Algeria Medical Insurance
Algeria is a North African nation which won a war for independence from French colonial rule in the year 1962. It is the second largest country in Africa with a land size of almost 2.4 million square kilometers. Algeria has an estimated population of 35.4 million people. Over 80% of the country is covered by the Sahara desert, with much of the populace residing in the northern coastal areas alongside the Mediterranean Sea. The Algerian economy is fueled by its state-run industrial sector, in particular the extraction of its natural resources, including oil, and is in possession of the eighth largest natural gas reserves in the world. In the 1990’s Algerian politics were marred by armed conflict between the national military and Islamist militants. In 1992 a general election won by the Islamic Salvation Front was annulled, provoking a bloody civil war that resulted in many casualties. An amnesty was negotiated in 1999 which has pacified the region, but issues of widespread poverty and rampant youth unemployment have lead to heightened political dissatisfaction and threaten stability. Protests have broken out recently in January 2011 over food prices and unemployment.
With independence from France in 1962, Algeria inherited an insufficient health care system with large disparities in the quality of service, which were concentrated solely in the large northern cities (Algiers, Oran, Annaba). Between the 1970’s and 1980’s, the Algerian government implemented a series of measures to extend public welfare programs. The decision to provide public sector health care for free was made in 1974.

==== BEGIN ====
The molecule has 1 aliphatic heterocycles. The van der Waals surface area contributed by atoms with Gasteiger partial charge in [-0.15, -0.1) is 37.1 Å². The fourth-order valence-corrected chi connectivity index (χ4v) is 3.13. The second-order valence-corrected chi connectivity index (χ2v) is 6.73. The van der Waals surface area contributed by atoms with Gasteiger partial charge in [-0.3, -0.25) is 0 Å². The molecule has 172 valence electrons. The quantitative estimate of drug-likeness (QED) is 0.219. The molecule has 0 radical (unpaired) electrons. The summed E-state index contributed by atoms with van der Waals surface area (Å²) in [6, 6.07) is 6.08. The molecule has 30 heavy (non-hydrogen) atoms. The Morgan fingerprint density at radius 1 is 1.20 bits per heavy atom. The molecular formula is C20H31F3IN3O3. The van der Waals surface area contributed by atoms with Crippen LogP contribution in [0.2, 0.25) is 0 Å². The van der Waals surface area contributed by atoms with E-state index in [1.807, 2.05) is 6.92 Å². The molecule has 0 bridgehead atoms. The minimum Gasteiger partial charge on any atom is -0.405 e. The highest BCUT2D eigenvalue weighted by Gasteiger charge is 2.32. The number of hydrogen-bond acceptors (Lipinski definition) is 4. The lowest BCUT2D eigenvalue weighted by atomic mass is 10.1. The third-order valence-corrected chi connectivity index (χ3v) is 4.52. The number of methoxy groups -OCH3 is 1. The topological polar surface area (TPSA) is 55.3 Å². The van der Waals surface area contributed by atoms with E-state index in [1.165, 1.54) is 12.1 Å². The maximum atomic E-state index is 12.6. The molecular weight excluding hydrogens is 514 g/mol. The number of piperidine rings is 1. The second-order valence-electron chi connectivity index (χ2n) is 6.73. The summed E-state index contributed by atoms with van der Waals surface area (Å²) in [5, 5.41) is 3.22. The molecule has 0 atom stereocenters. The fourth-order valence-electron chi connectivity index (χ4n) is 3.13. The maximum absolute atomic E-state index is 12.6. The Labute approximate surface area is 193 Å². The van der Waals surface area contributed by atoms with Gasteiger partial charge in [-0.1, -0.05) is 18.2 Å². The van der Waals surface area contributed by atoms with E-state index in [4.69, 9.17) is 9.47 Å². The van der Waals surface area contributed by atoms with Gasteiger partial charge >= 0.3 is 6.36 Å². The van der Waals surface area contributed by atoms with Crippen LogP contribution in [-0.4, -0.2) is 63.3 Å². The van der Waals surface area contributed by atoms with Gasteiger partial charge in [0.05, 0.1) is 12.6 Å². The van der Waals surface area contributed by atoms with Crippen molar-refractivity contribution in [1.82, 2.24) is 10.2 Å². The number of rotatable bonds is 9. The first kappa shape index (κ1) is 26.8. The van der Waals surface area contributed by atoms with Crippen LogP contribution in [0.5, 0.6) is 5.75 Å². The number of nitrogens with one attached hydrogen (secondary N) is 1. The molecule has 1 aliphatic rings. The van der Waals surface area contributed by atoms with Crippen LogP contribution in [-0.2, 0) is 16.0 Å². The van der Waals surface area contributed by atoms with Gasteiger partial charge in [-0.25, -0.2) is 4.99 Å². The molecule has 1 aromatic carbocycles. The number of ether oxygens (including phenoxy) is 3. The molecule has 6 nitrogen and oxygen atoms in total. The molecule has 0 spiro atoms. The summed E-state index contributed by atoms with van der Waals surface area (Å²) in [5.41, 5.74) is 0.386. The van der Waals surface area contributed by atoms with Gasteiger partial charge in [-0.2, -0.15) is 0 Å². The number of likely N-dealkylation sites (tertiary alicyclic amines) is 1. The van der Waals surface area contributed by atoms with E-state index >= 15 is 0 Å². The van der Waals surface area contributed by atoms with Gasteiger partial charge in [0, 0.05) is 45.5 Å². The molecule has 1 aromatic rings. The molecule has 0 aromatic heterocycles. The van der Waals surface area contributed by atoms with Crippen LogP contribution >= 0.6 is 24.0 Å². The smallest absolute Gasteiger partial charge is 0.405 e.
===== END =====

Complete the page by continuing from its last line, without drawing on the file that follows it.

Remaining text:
The principal health problems in Algeria have been tuberculosis, typhoid fever, malaria, trachoma, dysentery and malnutrition often brought about by inadequate sanitation facilities and a scarcity of safe drinking water is many areas. Because of the relatively young population and these medical concerns, the health system prioritizes preventative treatment and maintains a comprehensive vaccination program. Algeria has made significant progress with regard to health care in recent years, with health indicators showing improvement. Life expectancy has risen to 74.9 years of age for women and 72.9 for men, which is higher than many other middle-income countries. Take note that while the healthcare system is indeed better, and more of the population is healthier, compared to 20 or 40 years ago, Algeria’s medical statistics still fall below international standards and there remain many areas in need of improvement.
The Algerian constitution guarantees all citizens the right to access health care, and financial coverage for public medical services within the country is provided by the government. However, more remote areas do not have adequate access to health care facilities and the quality of service provided by the public system is still below internationally accepted standards. Algeria’s health care industry is short staffed and lacks health care specialists for certain diseases. Patients may need to be transferred abroad for treatment. The private health care sector has developed quickly to help fill gaps in the public system and create opportunities for foreign investment. However, access to private medical care remains very limited as their services are not covered by a public health insurance plan and few Algerians can afford out-of-pocket payments for their own medical treatment. To combat these operational inequalities and boost health care standards, the Algerian government is dedicating an increasing amount of resources to the health care sector to develop new facilities, procure new medical equipment and improve hospital capacity.